From a historical geographical perspective, most of the social sciences have effectively reified the state as a neatly delineated unitary agent that both expresses and serves a set of common interests in a given territory. Social sciences, therefore, have contributed to the territorialization of power around the state, effectively reproducing the state as both an idea and ideal. The act of reification continues to characterize scientific practice in the contemporary conjuncture. This is irrespective of the fact that critical scholars have long underscored how the practices, data and ways of asking social scientific questions indeed disclose ‘embedded statism’.
This part of the book explores the relationship between space, politics, governance and economy. One of the central premises of geographical approaches to the capitalist state has been that there is a close link between the changing regimes of capital accumulation and states’ spatial ‘patterning’. Another premise is that the changing geography of the state is not simply an outcome or reflection of wider economic processes, rather, it is fundamental to the manner in which entire regimes of capital accumulation are spatially constituted. This kind of political economy of state spaces is premised on a view that economy is an instituted process. Accordingly, all ‘economic activities’ are embedded in and manifested through social relations, extra-economic as well as economic institutions, and in a variety of socio-spatial configurations.
Sami Moisio and Andrew E.G. Jonas
In this chapter, we seek to provide some conceptual clarifications regarding the interrelationship between the concepts of ‘city-region’, ‘city-regionalism’ and ‘city-regionalization’. These relations have not been properly addressed in research that has otherwise carefully examined the various city-regional processes that bring together the private and the public, and the urban and the regional. Moreover, we argue that the analysis of city-regionalism warrants attention as regards economizing imaginaries of city-regionalization, that is, to the ways in which imagined territorial structures of the state and governance facilitate the realization of putative economies of scale and scope on the part of their economic and political proponents.
Sami Moisio and Andrew E.G. Jonas
The terms city-region and city-regionalism are today widely used by urban managers, planners, representatives of businesses associations and international organizations, real estate and property developers and state officials and politicians. These terms disclose the complex intertwining of contemporary urbanization, world economy and world politics. In this chapter we first review the economic geographical literature on city-regionalism. Second, we interrogate city regionalism as a set of political-administrative and/or geopolitical processes in more detail. We suggest that city-regions should not be understood as discrete spatial units that operate as ‘agents’ or ‘actor-scales’ in themselves. Nor should city-regions be considered as passive backdrops on which economy, politics or social reproduction simply happen. Rather city-regions may be conceptualized as dynamic sites of policy experimentation and political struggle, which are produced from various political processes operating within and around the national state and its institutions.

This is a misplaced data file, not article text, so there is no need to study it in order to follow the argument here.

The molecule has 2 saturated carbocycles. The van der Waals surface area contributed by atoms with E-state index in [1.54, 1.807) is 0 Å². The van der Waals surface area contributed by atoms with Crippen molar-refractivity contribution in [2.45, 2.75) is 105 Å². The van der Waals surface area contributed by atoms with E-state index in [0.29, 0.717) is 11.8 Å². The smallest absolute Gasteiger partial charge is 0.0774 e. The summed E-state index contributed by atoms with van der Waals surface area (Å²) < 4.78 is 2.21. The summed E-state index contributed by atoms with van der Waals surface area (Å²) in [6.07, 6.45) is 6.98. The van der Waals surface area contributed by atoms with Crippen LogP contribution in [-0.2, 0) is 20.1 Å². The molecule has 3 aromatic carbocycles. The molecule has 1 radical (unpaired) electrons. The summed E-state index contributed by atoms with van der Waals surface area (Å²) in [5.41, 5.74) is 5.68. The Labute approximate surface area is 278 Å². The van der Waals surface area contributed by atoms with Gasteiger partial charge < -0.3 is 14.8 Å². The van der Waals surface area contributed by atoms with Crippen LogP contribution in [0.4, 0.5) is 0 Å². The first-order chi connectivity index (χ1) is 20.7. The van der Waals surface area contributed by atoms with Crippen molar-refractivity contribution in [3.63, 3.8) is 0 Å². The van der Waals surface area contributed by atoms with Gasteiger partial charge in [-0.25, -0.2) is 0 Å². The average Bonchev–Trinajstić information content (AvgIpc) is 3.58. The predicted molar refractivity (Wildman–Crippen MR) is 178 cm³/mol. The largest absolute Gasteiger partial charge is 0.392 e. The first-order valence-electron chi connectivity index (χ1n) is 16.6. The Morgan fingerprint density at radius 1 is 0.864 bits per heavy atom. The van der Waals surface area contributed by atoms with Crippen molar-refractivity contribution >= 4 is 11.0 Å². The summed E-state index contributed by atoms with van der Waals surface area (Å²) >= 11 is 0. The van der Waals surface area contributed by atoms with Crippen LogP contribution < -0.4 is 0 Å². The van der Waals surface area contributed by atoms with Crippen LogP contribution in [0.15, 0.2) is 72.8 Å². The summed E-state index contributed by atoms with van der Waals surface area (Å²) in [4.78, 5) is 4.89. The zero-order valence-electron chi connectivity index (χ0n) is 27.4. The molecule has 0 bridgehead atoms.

Sami Moisio, Juho Luukkonen and Andrew E.G. Jonas
This chapter elaborates upon political geographies of globalization. By this we refer to the different political discourses and related imaginaries, policy practices and regimes of governance through which globalization can be understood as being constantly produced in and through political geographical formations. We comprehend globalization both as an actually existing process which links places – cities, regions, etc., institutions (especially the state) and people (notably workers) – and creates interdependencies between them, and as a politically loaded rhetorical device used to rationalize and legitimate political decisions and policy practices. We single out three interlinked and partly overlapping issues through which the political geographies of globalization can be mapped out: the spatial formations of globalization and the state, the ‘globalizing’ role and ‘globalized’ nature of public policy, and the globalizing regimes and policies of labour.
Sami Moisio, Andrew E.G. Jonas, Natalie Koch, Christopher Lizotte and Juho Luukkonen
In this extensive introductory chapter, we introduce the reader to some basic information and concepts underpinning geographical approaches to the state. We first make a rudimentary mapping of some of the geographical approaches to the state before the 1970s. Second, we consider some more recent approaches that have appeared since the 1980s. Third, we reflect upon ‘methodological globalism’ as one of the challenges in a geographical study of the state as a dynamic socio-spatial organization. Finally, we outline research topics that merit attention in future research on the changing geographies of the state.